Skip to main content

What is Clinical/Medical Negligence?


Doctors and nurses are generally regarded as providing excellent, caring service for their patients. Nevertheless, if you, your spouse or child, have been injured, or if you are the dependant or child of a patient who died, as a result of medical treatment you are, at the very least, entitled to an explanation. A treating doctor, in fact, is required by his governing body, the General Medical Council to inform a patient when that treatment has gone wrong.

Where the injury or death was caused or contributed to by the breach of a duty of care committed in the course of the provision of clinical or medical services, including dental or nursing services, you and/or your child may be entitled to financial compensation for what is termed "clinical negligence", formerly – and often still – described as “medical negligence”.

Personal injuries, including brain damage and psychological injury such as nervous shock, or death can occur in all clinical specialities.

Medical claims can arise out of, for example, accident and emergency, anaesthetics, cancer treatment, cardiothoracic surgery, cardiology, gastroenterology, general practice, keyhole surgery, mental health, neurosurgery, obstetrics and gynaecology, oncology, ophthalmology, orthopaedics, paediatrics, plastic surgery, psychiatry, radiology, sterilisation, urology, vascular surgery and many more.

Doctors have been found in breach of a duty of care for, among other things, failed or delayed diagnosis, failure to warn of risks in treatment, failure to obtain proper consent to treatment, medication errors, careless surgical procedures, delayed referral to specialists. Negligence can also arise out of system errors in the hospital where the treatment took place. Most cases concern registered medical practitioners (doctors and surgeons). But similar principles apply to dentists, midwives, nurses, physiotherapists, psychologists and psychiatrists.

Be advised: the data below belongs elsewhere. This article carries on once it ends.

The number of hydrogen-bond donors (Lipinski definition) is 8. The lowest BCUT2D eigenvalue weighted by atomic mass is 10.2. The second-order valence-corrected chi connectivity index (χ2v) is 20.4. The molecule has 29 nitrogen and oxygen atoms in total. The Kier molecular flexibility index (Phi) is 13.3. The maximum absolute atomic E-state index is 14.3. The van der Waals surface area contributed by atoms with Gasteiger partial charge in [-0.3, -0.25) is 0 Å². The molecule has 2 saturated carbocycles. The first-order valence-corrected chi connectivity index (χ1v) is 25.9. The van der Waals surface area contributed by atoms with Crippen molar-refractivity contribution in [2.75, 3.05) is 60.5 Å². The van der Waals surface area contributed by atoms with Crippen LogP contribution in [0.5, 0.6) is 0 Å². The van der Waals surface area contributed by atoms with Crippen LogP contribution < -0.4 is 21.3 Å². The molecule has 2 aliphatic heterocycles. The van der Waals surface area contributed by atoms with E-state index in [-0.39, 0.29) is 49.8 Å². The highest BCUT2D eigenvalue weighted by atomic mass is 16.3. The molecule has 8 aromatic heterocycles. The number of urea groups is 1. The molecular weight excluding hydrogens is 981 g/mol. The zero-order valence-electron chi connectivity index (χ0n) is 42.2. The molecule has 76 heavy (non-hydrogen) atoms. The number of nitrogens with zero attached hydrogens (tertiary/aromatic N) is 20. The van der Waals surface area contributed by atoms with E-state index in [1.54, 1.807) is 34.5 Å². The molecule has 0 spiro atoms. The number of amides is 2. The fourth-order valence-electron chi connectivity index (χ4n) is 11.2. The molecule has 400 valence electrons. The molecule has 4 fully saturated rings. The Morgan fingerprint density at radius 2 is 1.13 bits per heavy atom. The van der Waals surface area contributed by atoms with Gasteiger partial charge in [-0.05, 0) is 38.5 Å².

New issues are constantly arising, for example, the retention of organs and tissues following post-mortems, use of unsterilised instruments, early failure of replacement hips, misinterpreted breast screening and cervical smear testing, liability for hospital-acquired infections. Clinical negligence can overlap with another area where litigation has expanded in the last two decades: consumer safety involving product liability for drugs and vaccines, for example, where a general practitioner is accused of administering an inoculation despite contra-indications.

A claim against a medical professional for injuries arising out of a medical accident is completely different from a claim for personal injuries caused in, say, a road traffic accident. In the latter case it is usually straightforward to establish whether or not somebody was at fault and whether any injuries were suffered as a result. But to succeed in a clinical negligence claim you must prove, through the evidence of medical experts qualified in the speciality concerned, that, on a balance of probabilities (ie, it was more probable than not)

(1) that there were serious errors in your medical treatment which no competent doctor would have made; and

(2) that those errors caused, or materially contributed to, the injury you are complaining of.